I am a child. The world has become huge, but pieces of it still feel small and like they can belong to me in a way they can’t belong to anyone else. I am past all the illusions of youth, but I’ve learned to lie well enough to fool even myself when the need arises. Tonight, a night when everyone else is busy settling in to the cabin my parents have rented, I am left to my own devices. My parents are so busy with my youngest sibling that they don’t even notice me leave. Their usual hail of admonitions is absent as they talk about the next two weeks and the schedule we are all to stick to. Tonight, though, I have no schedule, excellent fire-making skills, an enormous pile of wood beside the bonfire pit, and a cloudless evening sky that I’ve been told will soon be filled with more stars than I have ever seen in my life.
I begin as the sun begins to dip toward the western horizon, a line made from hills that might be mountains, trees, and my indifference. I learned to build fires as a boy scout, the one skill I absorbed before the foolish irresponsibility of the other boys drove me away and the constant comparisons to my older brother brewed up a simmering disgust that will linger for years. As much as I dislike their source, I still follow the steps I was taught. Start small, with kindling and a frame to build on, let it grow and warm, and slowly build it larger, one log, one branch at a time. Anything the wrong size or shape is remedied quickly, snapped over my knee or broken against the wood chopping stump by a strength born from being trapped in a car for twenty-eight hours over two days with that same brother and one of his chief enablers.
It is the work of hours, but eventually it is the largest thing I have ever built. My family has come and gone in that time. A parent on an errand for some forgotten necessity, my younger siblings to admire and briefly enjoy my handiwork, the other parent to take in the space around this cabin and ostensibly to make sure I am safe. No words are exchanged with them, no cautions voiced. They know I will be safe and obey the rules they don’t need to repeat any longer. I do not acknowledge them, any of them, though I track their coming and going as this bonfire builds.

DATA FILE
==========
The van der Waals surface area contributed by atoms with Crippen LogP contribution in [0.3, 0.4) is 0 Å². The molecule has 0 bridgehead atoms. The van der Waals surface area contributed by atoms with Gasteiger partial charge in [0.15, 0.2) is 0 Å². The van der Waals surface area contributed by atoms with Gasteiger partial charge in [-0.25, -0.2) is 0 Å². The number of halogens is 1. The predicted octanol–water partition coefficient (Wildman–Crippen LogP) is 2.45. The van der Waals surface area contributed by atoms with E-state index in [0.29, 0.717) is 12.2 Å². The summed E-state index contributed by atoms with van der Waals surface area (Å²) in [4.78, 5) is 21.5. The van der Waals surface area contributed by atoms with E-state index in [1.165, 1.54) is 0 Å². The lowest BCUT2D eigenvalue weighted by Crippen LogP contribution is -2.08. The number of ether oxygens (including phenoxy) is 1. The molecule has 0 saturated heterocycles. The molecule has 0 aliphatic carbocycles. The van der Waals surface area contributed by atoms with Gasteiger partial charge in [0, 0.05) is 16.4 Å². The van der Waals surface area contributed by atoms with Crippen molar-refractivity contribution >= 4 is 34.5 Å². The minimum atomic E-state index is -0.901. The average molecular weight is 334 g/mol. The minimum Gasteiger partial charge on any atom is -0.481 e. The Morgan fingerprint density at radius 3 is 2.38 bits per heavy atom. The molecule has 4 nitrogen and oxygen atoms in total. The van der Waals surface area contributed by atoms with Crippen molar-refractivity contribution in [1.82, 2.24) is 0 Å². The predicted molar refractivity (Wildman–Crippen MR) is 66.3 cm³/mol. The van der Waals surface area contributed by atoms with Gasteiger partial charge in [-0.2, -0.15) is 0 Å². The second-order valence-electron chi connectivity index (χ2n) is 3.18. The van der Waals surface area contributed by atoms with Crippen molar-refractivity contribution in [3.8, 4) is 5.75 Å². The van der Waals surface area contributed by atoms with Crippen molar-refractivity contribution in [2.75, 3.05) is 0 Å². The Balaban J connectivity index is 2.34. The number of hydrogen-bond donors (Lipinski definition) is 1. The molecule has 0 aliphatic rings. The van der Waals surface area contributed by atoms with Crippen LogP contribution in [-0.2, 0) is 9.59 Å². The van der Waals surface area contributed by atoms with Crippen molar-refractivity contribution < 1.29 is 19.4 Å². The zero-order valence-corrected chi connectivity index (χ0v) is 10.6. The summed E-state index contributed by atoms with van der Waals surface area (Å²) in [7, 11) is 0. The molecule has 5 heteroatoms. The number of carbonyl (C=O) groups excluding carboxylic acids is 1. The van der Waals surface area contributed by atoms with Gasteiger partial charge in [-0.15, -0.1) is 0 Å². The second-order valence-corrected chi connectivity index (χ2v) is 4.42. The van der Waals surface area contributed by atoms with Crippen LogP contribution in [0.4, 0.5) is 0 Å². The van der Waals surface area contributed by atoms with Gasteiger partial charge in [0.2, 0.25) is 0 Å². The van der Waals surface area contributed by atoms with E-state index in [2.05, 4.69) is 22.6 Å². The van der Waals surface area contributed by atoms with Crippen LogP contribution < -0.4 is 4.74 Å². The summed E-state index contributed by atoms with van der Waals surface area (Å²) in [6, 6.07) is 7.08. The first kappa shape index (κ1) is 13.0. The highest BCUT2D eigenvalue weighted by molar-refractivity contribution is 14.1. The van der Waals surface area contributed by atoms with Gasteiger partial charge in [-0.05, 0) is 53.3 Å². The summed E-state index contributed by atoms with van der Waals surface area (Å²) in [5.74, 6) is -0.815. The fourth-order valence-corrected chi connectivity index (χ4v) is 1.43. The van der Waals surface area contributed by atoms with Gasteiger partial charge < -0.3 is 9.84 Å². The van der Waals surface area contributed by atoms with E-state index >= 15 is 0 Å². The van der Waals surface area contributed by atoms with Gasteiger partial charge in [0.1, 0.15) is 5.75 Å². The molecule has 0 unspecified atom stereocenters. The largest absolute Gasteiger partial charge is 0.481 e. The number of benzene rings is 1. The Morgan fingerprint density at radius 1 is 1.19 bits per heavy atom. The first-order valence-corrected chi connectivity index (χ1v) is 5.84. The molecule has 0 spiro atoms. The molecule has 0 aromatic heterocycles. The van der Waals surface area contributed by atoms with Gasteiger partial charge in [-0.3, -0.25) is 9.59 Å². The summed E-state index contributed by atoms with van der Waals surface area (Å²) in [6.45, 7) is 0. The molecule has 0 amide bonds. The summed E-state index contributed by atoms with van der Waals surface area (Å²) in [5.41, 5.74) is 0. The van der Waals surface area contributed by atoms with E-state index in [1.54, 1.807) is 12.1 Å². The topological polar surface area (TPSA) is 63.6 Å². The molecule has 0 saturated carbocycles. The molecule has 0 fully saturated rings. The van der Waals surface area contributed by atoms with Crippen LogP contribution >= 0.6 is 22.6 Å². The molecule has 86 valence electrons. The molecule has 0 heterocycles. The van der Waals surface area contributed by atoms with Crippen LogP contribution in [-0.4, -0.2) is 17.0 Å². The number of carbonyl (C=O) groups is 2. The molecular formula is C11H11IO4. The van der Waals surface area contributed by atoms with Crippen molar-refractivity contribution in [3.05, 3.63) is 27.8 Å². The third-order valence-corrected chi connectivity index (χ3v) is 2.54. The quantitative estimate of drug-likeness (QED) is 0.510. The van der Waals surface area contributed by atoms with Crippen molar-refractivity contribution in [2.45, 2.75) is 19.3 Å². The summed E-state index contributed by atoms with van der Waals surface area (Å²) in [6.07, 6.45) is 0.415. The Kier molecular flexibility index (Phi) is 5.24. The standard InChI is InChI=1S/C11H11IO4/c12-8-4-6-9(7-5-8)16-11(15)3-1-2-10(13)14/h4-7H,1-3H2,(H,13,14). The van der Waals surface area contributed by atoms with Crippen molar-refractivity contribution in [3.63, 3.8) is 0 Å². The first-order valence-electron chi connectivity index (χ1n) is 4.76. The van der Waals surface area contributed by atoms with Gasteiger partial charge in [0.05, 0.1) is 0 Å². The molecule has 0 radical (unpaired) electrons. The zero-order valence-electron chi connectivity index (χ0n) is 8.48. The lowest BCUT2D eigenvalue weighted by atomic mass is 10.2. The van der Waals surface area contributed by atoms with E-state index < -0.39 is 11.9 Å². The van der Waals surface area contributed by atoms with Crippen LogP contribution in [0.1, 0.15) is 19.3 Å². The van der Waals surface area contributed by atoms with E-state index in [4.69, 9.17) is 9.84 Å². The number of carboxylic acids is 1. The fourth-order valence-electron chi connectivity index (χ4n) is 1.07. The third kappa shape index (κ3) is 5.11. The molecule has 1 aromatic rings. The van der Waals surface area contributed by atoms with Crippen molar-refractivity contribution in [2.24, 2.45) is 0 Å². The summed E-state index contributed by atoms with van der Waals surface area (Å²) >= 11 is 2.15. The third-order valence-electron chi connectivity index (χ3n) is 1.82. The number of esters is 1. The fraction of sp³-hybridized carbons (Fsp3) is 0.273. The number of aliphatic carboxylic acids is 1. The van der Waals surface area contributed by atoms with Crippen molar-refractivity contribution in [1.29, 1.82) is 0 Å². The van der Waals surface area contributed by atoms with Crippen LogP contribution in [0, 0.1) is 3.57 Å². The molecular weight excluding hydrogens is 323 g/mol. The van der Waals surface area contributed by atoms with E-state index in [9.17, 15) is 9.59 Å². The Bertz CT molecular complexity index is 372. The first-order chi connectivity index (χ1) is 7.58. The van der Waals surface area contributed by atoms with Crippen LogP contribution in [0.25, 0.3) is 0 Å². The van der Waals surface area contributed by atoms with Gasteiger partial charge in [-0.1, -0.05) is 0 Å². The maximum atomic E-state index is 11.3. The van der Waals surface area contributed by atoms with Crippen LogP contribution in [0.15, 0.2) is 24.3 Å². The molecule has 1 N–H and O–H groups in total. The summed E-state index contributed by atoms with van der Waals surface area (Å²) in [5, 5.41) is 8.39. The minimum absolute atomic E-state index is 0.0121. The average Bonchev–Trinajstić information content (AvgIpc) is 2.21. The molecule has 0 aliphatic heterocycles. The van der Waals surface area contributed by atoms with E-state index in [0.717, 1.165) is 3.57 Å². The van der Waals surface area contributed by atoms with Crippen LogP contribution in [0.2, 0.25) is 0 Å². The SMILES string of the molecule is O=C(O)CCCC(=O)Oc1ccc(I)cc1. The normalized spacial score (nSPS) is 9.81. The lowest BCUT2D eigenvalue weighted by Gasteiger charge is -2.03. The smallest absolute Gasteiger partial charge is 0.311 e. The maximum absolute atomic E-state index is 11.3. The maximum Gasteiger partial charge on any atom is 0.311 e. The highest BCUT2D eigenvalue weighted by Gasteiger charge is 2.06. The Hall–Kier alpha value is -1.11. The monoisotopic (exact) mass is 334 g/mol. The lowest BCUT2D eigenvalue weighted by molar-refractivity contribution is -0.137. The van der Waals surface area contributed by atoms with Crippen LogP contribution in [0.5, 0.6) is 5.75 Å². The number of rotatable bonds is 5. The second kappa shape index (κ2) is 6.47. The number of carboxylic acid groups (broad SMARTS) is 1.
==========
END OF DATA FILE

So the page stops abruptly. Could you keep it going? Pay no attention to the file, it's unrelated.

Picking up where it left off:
Eventually, the sun sets. The fire is too big and hot for anyone to approach. Someone voices the mild concern that it might ignite the trees far overhead with its heat and leaping flames, but no command is given. No reprimand extended. I am done building it, anyway. It is so hot that, if my hair were not buzzed short, it would have curled and burned by the occasional flare of heat on the wind. If I had enough body hair, it too would have vanished. No one can approach the fire to reach me beside it. I have acclimated to the heat as it built and never left the fire’s side. I am sweating freely in this heat, and I stay far enough away that I will not be hurt, but I enjoy this momentary space, this barrier of heat that prevents anyone from coming near me, from commanding me to attend to their whims.
As the moon rises, the fire begins to die. There is wood aplenty, yet, but I want to save that for another day. Another night. I know the process of seeing this fire safely to its end will be a matter of hours, and I know my parents will not let me stay up past midnight, so I have timed this fire’s life to dwindle around the time I will be sent to bed. My family is inside now, though, and I am left alone, so I move further from the fire. There is a rough blanket draped over a railing on the deck that I claim and lay on the ground. I rest atop it, feeling my sweating stop as my body cools away from the heat of the bonfire, and I stare up at the firelight reflected off the trees and the infinite stars beyond it all.